The recent Supreme Court decision to strike down the Defense of Marriage Act was seen as a great victory for marriage equality and gay rights, but plenty of same-sex couples are still living in states that refuse to acknowledge their union.
Josh and John Danso of Warren, Ohio were recently wed in New York state, a logistical necessity because gay marriage is constitutionally banned in Ohio. “We had to travel to Ellery, New York to apply for our marriage license. There is a 24 hour waiting period in the state of New York to get married, so we had to make a separate trip prior to the day of our marriage,” John said. Ellery, N.Y. is a two hour drive from their home in Ohio.
Josh and John were forced to plan a destination wedding, with added expense and inconvenience. Unfortunately, this is the reality for many same-sex couples across the country. John explained, “It was what we had to do in order for our marriage to be recognized officially in order for us to receive the few benefits that we are afforded. It does put into perspective how much discrimination there is yet. Luckily, we were able to afford the logistical barrier whereas many others are not. We made the best of an unfair reality.”
Josh’s mother became ill a week before the wedding, but fortunately was able to attend. Still, the two-hour drive was difficult.
Some couples choose to have a destination wedding. Josh and John would have preferred to stay home. “Had our state allowed marriage for everyone, we would have gotten married close to home,” John said.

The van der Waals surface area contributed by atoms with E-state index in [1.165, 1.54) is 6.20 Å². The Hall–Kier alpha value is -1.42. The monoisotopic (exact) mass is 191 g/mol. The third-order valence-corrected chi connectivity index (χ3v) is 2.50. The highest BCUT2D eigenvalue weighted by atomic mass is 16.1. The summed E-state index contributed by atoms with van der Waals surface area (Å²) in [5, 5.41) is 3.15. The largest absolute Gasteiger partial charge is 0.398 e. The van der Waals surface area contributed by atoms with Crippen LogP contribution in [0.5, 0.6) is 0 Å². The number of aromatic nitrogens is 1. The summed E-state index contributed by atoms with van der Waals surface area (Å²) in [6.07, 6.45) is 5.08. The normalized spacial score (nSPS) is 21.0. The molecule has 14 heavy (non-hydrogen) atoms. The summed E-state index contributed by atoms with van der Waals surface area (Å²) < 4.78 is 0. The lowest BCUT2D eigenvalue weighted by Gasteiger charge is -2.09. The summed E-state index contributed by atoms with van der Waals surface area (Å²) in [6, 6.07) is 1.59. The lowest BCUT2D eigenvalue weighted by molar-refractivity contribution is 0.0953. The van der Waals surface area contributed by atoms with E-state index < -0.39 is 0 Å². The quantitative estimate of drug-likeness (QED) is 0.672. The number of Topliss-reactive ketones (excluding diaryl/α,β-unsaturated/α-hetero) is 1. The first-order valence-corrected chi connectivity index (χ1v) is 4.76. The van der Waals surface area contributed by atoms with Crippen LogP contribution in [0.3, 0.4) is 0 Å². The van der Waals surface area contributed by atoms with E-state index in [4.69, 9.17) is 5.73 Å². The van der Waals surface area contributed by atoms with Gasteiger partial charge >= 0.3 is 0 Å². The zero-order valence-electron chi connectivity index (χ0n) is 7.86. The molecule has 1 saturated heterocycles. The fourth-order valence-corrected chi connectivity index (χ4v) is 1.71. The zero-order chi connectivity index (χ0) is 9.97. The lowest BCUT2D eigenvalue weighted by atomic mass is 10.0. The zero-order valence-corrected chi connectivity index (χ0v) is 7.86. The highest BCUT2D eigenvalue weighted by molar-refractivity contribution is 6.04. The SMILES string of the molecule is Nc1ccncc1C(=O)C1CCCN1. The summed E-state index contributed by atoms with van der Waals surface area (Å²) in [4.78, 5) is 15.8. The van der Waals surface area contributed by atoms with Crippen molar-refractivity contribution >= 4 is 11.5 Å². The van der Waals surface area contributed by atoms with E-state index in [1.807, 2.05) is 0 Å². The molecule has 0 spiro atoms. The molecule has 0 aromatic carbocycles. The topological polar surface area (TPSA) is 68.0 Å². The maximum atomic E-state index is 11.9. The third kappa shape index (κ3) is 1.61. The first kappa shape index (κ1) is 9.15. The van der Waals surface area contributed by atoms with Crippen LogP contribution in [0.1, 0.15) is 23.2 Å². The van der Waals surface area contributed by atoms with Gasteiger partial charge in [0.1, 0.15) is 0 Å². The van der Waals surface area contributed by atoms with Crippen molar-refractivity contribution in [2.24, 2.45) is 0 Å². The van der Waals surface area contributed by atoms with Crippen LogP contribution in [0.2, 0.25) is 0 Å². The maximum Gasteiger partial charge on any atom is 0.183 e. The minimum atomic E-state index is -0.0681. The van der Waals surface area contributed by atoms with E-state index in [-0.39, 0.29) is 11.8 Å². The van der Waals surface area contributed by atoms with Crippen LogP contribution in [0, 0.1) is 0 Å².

Like many couples, the Dansos did the planning themselves. They scoured Pinterest for wedding ideas, made their own decorations, and enlisted friends and family to help them. A budget-friendly cookout complemented their picnic theme. For the outdoor ceremony, the grooms wore coordinating gingham bowties, khaki vests, and Converse All-Stars. The photography, food preparation, and officiating were all done by close family friends.
Josh and John had a positive wedding planning experience, but they were always prepared for the worst. John said, “We were not treated differently by anyone. However we were still on the defense, preparing for discrimination.”
Despite the extra hassle of getting married in another state and the fear of facing bigotry as a gay couple, the Dansos are happy with their wedding. Fortunately, their loved ones were all able to make the trip, and they overcame the problems of remote wedding planning. Still, in a fair world, Josh and John would have been able to plan the wedding they truly wanted.
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